A properly drafted will can be the difference between a smoothly probated estate and over twenty years of litigation.
The Utah Supreme Court recently published its opinion in In re Est. of Womack where it decided on an issue that was raised in an estate that was settled twenty-two years ago. In Womack, Mr. Gordon Womack executed a will leaving his oil, gas, and mineral rights to his three children. His will specified that the children were to hold the rights in a life estate — which means that their rights in the land will terminate upon their death (i.e., at their death they cannot give their right to the land to their heirs) — with the children's children (Mr. Womack's grandchildren) receiving the oil, gas, and mineral rights upon the death of their parents (Mr. Womack's three children).
Mr. Womack died in May of 1989, and his estate was formerly probated the next month. The district court entered an estate-closing order in 1990. However, on June 3, 1991, the district court reopened the estate to determine whether the children (the "life tenants") or the grandchildren (the "remaindermen") had the rights to the interest earned by the oil, gas, and mineral rights. The district court entered its order and closed the estate in July of 1992. Then, over twenty years later in 2014, one of Mr. Womack's children asked the courts to reopen the estate and determine whether he, as one of Mr. Womack's children with a life estate, could receive "all the rents, royalties, bonuses and other income from production of . . . minerals during their lifetime." In re Est. of Womack, 2017 UT 35, ¶ 5. The other two children opposed the reopening of the estate, arguing that the 1992 order was final, and that the courts should not reopen the estate to determine the alleged ambiguity two decades later.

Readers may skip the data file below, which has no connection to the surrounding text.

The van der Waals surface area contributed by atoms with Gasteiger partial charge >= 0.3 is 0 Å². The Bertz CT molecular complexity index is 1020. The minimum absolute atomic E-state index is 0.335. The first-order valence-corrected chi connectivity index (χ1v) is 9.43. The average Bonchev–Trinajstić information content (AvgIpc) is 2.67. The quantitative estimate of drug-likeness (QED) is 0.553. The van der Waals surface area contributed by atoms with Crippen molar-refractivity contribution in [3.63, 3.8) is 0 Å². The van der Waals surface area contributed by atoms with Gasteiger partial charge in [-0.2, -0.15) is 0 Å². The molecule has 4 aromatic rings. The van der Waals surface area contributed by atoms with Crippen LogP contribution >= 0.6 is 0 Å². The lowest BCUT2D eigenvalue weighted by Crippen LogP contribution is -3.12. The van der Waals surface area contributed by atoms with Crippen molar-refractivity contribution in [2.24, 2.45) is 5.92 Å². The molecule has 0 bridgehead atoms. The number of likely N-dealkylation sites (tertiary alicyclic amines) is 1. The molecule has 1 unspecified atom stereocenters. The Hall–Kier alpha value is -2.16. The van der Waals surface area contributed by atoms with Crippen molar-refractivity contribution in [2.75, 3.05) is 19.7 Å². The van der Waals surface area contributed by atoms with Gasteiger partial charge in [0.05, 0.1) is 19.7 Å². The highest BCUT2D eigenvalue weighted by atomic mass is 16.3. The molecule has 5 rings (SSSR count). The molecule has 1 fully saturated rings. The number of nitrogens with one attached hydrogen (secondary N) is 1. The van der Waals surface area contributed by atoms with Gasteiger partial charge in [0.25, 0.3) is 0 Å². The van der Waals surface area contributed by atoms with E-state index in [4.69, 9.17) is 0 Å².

Ultimately the case came down to whether the child seeking to reopen the estate was within the statute of limitations for doing so. Having found that he was most certainly not, the Utah Supreme Court refused to reach the merits of his claim and affirmed the Utah Court of Appeals, which had held that the child's claim was barred by the applicable statute of limitations.
This drawn out, three-year, litigation arising over twenty years after the settlement of the estate is emblematic of the importance of proper will drafting. This controversy took root in a will that was professionally drafted, then interpreted by the court. Even then, as Mr. Womack's child argued, there remained some ambiguity. When individuals attempt to draft their own wills, the problems compound and generations of heirs are left to litigate their differences in opinion. So, when it comes time to draft your will, do it right. Meet with the attorneys at Plant Christensen & Kanell and get the help of expert lawyers. The most important element of any will is demonstrating the intent of the creator. But without the use of specific legal jargon, a will creates confusion in its interpretation, and division in a family left to hash it out over property disputes for decades to come.